Each year on October 24th, people across the country participate in events to celebrate Food Day. This annual event is meant to encourage and inspire Americans to eat more healthy foods and improve food policies.
Food Day was created in 1975 by the Center for Science in the Public Interest (CSPI) in order to address food-related issues such as eating healthier diets, supporting sustainable farms, improving food access, and supporting food and farm workers. Food Day was re-launched in 2011 with a new focus on educating youth on healthy eating and food production.
Every year, the Food Day campaign focuses on a particular platform to address these issues. Past campaigns have included “food justice” and “food education”. This year’s food day will focus on eating a “greener diet”, which invites Americans to think about how their diet not only impacts their health, but how it impacts the environment. Some initiatives include eating less meat, promoting a plant-based diet, and eating foods produced sustainably and with care for the people involved in food production.
In 2015 schools got involved in Food Day in the following ways:
2015 Apple Crunch: Students were encouraged to share pictures of themselves biting into an apple on social media with the hashtag #FoodDay2015. Not only did this build school-wide awareness, but it also contributed to the national momentum of Food Day.
Food Day Youth Debate: Students were encouraged to engage in food-related topics by hosting a Food Day debate on issues related to food access, obesity, food sustainability, and healthy foods.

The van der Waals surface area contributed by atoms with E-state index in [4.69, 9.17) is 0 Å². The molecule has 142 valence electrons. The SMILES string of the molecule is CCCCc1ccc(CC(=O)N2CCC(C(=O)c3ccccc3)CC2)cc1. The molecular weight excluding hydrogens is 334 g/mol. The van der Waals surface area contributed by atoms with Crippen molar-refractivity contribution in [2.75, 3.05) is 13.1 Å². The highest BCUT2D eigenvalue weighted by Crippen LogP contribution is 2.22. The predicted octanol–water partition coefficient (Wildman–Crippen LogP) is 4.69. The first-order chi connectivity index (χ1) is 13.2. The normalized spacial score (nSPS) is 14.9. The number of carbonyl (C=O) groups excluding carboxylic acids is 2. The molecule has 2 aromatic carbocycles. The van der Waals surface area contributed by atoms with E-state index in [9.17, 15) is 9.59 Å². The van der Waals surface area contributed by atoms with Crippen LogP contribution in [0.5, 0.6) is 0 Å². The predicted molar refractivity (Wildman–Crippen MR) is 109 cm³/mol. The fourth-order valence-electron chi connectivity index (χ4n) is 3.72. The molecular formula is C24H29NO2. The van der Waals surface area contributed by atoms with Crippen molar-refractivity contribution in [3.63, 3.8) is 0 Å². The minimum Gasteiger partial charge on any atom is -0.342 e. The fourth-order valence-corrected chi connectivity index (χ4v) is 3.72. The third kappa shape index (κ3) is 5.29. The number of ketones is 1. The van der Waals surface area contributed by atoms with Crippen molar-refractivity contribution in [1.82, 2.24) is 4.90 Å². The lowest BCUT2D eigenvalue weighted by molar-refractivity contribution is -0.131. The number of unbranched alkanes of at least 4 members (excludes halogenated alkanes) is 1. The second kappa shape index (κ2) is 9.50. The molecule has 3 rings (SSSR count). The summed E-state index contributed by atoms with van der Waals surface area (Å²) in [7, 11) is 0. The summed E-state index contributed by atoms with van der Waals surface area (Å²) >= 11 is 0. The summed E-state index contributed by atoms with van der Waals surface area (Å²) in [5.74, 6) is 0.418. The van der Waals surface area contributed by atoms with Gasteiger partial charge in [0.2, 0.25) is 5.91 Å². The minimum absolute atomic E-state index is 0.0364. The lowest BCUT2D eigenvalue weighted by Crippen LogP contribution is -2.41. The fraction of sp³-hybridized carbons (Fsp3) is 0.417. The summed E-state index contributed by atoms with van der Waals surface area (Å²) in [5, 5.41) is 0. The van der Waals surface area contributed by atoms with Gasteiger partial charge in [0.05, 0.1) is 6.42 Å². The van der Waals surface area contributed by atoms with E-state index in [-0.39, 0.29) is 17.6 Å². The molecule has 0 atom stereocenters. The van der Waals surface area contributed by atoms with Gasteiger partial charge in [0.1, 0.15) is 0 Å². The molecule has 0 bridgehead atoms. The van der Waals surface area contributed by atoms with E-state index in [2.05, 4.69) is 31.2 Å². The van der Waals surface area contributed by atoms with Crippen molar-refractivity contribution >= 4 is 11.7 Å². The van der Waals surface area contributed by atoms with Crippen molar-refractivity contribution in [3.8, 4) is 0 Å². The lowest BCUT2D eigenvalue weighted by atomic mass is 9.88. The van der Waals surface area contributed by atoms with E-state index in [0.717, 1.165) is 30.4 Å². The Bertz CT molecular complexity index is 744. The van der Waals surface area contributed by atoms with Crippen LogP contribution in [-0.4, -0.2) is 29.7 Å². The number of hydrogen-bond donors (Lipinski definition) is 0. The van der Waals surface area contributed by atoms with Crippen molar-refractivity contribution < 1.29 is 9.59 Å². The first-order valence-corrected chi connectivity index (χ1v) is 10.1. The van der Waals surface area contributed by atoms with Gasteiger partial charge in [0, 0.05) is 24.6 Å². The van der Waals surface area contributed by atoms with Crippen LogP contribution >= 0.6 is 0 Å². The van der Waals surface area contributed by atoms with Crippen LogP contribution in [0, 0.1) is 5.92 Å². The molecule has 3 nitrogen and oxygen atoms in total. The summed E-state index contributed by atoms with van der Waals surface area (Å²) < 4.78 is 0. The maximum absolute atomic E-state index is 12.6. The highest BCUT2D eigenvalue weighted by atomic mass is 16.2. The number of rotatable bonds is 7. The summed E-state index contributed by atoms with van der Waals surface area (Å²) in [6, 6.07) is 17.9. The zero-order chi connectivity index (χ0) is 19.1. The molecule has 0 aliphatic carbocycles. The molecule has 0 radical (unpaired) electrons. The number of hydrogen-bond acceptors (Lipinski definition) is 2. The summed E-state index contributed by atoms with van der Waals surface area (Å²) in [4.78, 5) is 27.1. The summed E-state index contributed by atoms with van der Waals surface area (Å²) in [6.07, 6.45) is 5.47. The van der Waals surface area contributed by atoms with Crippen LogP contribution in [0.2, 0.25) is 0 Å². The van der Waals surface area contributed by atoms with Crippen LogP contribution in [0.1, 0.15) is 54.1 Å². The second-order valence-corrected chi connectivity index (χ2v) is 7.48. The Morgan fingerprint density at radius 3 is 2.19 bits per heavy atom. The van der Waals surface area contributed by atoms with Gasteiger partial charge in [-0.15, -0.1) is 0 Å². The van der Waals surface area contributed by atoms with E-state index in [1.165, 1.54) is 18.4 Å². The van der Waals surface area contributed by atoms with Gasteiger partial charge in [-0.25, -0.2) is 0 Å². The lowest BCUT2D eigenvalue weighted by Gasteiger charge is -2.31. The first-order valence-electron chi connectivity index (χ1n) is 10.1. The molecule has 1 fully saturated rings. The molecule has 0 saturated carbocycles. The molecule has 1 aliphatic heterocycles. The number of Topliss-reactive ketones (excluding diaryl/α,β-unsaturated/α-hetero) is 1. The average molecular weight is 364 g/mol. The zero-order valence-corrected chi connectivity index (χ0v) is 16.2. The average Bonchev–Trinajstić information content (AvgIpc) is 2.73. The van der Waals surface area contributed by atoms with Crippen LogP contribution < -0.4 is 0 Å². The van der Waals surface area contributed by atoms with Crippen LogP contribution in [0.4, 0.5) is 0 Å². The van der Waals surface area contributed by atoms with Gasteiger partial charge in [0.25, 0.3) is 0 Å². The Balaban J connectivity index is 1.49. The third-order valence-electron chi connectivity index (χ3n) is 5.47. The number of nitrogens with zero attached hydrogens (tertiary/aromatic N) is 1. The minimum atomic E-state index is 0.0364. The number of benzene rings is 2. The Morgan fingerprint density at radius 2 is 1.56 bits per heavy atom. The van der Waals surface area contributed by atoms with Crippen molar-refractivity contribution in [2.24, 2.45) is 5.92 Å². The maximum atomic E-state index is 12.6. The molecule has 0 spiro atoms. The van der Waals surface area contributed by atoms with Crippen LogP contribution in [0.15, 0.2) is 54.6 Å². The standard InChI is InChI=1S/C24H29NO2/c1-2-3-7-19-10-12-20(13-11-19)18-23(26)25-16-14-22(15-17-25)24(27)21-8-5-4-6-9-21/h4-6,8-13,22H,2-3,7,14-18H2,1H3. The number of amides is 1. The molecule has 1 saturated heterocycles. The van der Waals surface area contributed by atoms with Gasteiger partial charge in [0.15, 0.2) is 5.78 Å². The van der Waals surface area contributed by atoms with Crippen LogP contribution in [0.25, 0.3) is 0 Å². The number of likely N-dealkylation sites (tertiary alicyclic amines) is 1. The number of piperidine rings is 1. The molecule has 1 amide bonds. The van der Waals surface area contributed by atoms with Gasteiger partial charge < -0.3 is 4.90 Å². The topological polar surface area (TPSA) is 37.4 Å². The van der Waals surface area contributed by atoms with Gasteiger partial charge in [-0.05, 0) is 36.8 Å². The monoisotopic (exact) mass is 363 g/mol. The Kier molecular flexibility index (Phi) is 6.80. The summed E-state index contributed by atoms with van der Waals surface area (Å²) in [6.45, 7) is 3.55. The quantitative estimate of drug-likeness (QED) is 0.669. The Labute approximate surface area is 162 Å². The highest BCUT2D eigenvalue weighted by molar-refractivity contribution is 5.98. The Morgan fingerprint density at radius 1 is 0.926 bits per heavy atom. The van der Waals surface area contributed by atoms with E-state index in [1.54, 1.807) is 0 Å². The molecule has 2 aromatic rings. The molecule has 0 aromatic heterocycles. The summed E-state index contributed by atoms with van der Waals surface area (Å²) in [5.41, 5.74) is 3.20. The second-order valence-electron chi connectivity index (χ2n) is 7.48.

Food Day School Curriculum: Developed by the Teachers College of Columbia University, the curriculum was designed for upper elementary and middle school students and suggests different activities that engage students with making healthy choices. The full curriculum and other classroom resources are available to download for free from the Food Day website and can be used year round!
Interdisciplinary Activities: Teachers from a variety of subject areas coordinated to integrate lessons and projects about healthy eating into the classroom.
Chefs to Schools: Local chefs were invited to schools to talk to students about making healthy choices and eating sustainable foods, or cooking and providing samples of healthy foods.
Food Day Menu: Nutrition/food service directors worked to design a special menu or menu item that highlights healthy, plant-based foods. Meatless Monday provides some recipe ideas for K-12 lunchrooms.
More Ideas: A guidebook for school organizers was developed by the Food Day team, and contains additional ideas for how to incorporate Food Day into schools.
For more information about food events in your area, check out the Food Day Events page and the Food Day website for more ways to get involved.
Rachel Watkin, Cornell University
Katie Greene, Cornell University
Carman, Tim (2011) Food Day is back after a 34-year absence. The Washington Post
Center for Science in the Public Interest